Excrement from the INTESTINES, containing unabsorbed solids, waste products, secretions, and BACTERIA of the DIGESTIVE SYSTEM.
A multistage process that includes cloning, physical mapping, subcloning, determination of the DNA SEQUENCE, and information analysis.
Descriptions of specific amino acid, carbohydrate, or nucleotide sequences which have appeared in the published literature and/or are deposited in and maintained by databanks such as GENBANK, European Molecular Biology Laboratory (EMBL), National Biomedical Research Foundation (NBRF), or other sequence repositories.
A family of gram-positive bacteria found regularly in the mouth and intestinal tract of man and other animals, in food and dairy products, and in fermenting vegetable juices. A few species are highly pathogenic.
Generally refers to the digestive structures stretching from the MOUTH to ANUS, but does not include the accessory glandular organs (LIVER; BILIARY TRACT; PANCREAS).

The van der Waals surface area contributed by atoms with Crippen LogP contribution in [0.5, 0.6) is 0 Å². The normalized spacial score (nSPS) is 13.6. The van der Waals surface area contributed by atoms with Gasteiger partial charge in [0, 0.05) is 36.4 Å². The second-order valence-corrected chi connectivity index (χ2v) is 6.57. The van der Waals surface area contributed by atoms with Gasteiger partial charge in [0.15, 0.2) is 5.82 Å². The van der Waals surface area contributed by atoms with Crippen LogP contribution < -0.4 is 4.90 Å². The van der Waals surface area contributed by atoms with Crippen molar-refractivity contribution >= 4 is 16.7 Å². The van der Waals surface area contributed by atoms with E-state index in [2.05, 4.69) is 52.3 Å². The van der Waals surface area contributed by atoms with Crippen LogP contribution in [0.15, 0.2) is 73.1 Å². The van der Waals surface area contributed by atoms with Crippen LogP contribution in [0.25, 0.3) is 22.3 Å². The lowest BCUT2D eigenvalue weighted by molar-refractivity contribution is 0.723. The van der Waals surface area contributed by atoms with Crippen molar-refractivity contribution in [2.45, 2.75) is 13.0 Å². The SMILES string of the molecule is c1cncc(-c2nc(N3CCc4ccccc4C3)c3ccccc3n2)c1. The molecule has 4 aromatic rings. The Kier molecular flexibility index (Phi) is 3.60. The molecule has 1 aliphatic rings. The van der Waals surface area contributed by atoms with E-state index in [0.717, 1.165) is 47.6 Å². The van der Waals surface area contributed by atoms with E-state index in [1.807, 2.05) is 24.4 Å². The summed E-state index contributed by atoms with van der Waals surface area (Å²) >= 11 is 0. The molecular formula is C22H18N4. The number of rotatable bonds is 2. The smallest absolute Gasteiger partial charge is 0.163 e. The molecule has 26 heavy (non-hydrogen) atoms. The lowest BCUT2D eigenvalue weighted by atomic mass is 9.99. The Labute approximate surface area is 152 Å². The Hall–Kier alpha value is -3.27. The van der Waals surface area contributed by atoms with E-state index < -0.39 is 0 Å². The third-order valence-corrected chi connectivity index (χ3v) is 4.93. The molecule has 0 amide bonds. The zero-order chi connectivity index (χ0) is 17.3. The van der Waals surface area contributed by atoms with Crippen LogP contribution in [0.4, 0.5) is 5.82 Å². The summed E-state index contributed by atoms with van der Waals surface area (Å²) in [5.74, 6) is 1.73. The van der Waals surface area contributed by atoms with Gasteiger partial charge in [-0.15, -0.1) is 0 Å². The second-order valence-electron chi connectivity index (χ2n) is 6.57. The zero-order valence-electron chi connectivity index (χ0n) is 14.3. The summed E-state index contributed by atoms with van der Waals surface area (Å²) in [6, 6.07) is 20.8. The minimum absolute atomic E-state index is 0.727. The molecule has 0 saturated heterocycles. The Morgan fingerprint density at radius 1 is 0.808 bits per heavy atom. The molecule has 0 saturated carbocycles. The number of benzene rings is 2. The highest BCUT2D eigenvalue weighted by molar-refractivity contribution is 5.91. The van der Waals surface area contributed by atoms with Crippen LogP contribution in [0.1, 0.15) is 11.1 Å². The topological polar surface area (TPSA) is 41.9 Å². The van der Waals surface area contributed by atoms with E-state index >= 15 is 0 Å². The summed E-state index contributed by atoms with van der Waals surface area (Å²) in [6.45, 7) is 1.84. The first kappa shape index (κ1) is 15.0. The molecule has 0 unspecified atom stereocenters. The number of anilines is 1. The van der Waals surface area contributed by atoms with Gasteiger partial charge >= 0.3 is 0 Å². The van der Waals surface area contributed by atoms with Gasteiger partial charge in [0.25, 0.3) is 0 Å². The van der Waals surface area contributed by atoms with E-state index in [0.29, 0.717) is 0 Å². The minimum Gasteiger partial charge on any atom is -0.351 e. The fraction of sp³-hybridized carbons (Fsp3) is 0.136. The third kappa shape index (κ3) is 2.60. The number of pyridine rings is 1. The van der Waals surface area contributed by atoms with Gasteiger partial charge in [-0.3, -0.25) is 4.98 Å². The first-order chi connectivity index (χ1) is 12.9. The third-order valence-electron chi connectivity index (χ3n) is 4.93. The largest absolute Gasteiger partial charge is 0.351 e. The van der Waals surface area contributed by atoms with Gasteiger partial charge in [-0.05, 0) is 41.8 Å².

A species in the genus GARDNERELLA previously classified as Haemophilus vaginalis. This bacterium, also isolated from the female genital tract of healthy women, is implicated in the cause of bacterial vaginosis (VAGINOSIS, BACTERIAL).
DNA sequences encoding RIBOSOMAL RNA and the segments of DNA separating the individual ribosomal RNA genes, referred to as RIBOSOMAL SPACER DNA.
Enumeration by direct count of viable, isolated bacterial, archaeal, or fungal CELLS or SPORES capable of growth on solid CULTURE MEDIA. The method is used routinely by environmental microbiologists for quantifying organisms in AIR; FOOD; and WATER; by clinicians for measuring patients' microbial load; and in antimicrobial drug testing.
A genus of gram-positive, facultatively anaerobic bacteria whose growth is dependent on the presence of a fermentable carbohydrate. It is nonpathogenic to plants and animals, including humans.
The section of the alimentary canal from the STOMACH to the ANAL CANAL. It includes the LARGE INTESTINE and SMALL INTESTINE.
Physicochemical property of fimbriated (FIMBRIAE, BACTERIAL) and non-fimbriated bacteria of attaching to cells, tissue, and nonbiological surfaces. It is a factor in bacterial colonization and pathogenicity.
Proteins found in any species of bacterium.